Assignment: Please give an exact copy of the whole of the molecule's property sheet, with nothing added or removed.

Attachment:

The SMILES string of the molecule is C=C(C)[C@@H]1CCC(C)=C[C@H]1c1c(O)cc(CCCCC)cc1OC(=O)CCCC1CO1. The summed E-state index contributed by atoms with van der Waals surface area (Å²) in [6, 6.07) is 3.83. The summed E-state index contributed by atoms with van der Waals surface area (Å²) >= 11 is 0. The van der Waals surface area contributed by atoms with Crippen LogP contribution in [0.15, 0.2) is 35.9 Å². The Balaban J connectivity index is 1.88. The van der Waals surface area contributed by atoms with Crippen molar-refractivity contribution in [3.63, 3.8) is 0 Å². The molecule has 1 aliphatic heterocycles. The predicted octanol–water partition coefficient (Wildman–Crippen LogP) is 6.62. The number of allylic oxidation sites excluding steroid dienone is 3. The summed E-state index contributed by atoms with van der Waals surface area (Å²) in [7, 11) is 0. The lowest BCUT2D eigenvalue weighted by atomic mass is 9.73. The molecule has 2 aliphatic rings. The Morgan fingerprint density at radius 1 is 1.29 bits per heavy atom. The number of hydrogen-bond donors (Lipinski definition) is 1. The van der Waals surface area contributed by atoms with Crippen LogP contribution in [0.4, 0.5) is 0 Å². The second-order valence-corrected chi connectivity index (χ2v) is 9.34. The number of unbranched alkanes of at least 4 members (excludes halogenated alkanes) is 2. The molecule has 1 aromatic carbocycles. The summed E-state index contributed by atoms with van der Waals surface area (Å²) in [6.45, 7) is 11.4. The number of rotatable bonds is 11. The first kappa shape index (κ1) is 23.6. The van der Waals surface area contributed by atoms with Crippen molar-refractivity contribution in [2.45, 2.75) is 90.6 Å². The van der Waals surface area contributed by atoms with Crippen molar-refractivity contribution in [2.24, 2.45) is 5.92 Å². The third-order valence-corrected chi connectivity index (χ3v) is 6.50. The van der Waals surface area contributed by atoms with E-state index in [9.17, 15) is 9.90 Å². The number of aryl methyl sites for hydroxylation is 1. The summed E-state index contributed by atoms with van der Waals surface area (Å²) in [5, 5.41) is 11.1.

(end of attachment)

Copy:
The SMILES string of the molecule is C=C(C)[C@@H]1CCC(C)=C[C@H]1c1c(O)cc(CCCCC)cc1OC(=O)CCCC1CO1. The summed E-state index contributed by atoms with van der Waals surface area (Å²) in [6, 6.07) is 3.83. The summed E-state index contributed by atoms with van der Waals surface area (Å²) >= 11 is 0. The van der Waals surface area contributed by atoms with Crippen LogP contribution in [0.15, 0.2) is 35.9 Å². The Balaban J connectivity index is 1.88. The van der Waals surface area contributed by atoms with Crippen molar-refractivity contribution in [3.63, 3.8) is 0 Å². The molecule has 1 aliphatic heterocycles. The predicted octanol–water partition coefficient (Wildman–Crippen LogP) is 6.62. The number of allylic oxidation sites excluding steroid dienone is 3. The summed E-state index contributed by atoms with van der Waals surface area (Å²) in [7, 11) is 0. The lowest BCUT2D eigenvalue weighted by atomic mass is 9.73. The molecule has 2 aliphatic rings. The Morgan fingerprint density at radius 1 is 1.29 bits per heavy atom. The number of hydrogen-bond donors (Lipinski definition) is 1. The van der Waals surface area contributed by atoms with Crippen LogP contribution in [0.4, 0.5) is 0 Å². The second-order valence-corrected chi connectivity index (χ2v) is 9.34. The number of unbranched alkanes of at least 4 members (excludes halogenated alkanes) is 2. The molecule has 1 aromatic carbocycles. The summed E-state index contributed by atoms with van der Waals surface area (Å²) in [6.45, 7) is 11.4. The number of rotatable bonds is 11. The first kappa shape index (κ1) is 23.6. The van der Waals surface area contributed by atoms with Crippen molar-refractivity contribution in [2.45, 2.75) is 90.6 Å². The van der Waals surface area contributed by atoms with Crippen molar-refractivity contribution in [2.24, 2.45) is 5.92 Å². The third-order valence-corrected chi connectivity index (χ3v) is 6.50. The van der Waals surface area contributed by atoms with E-state index in [9.17, 15) is 9.90 Å². The number of aryl methyl sites for hydroxylation is 1. The summed E-state index contributed by atoms with van der Waals surface area (Å²) in [5, 5.41) is 11.1.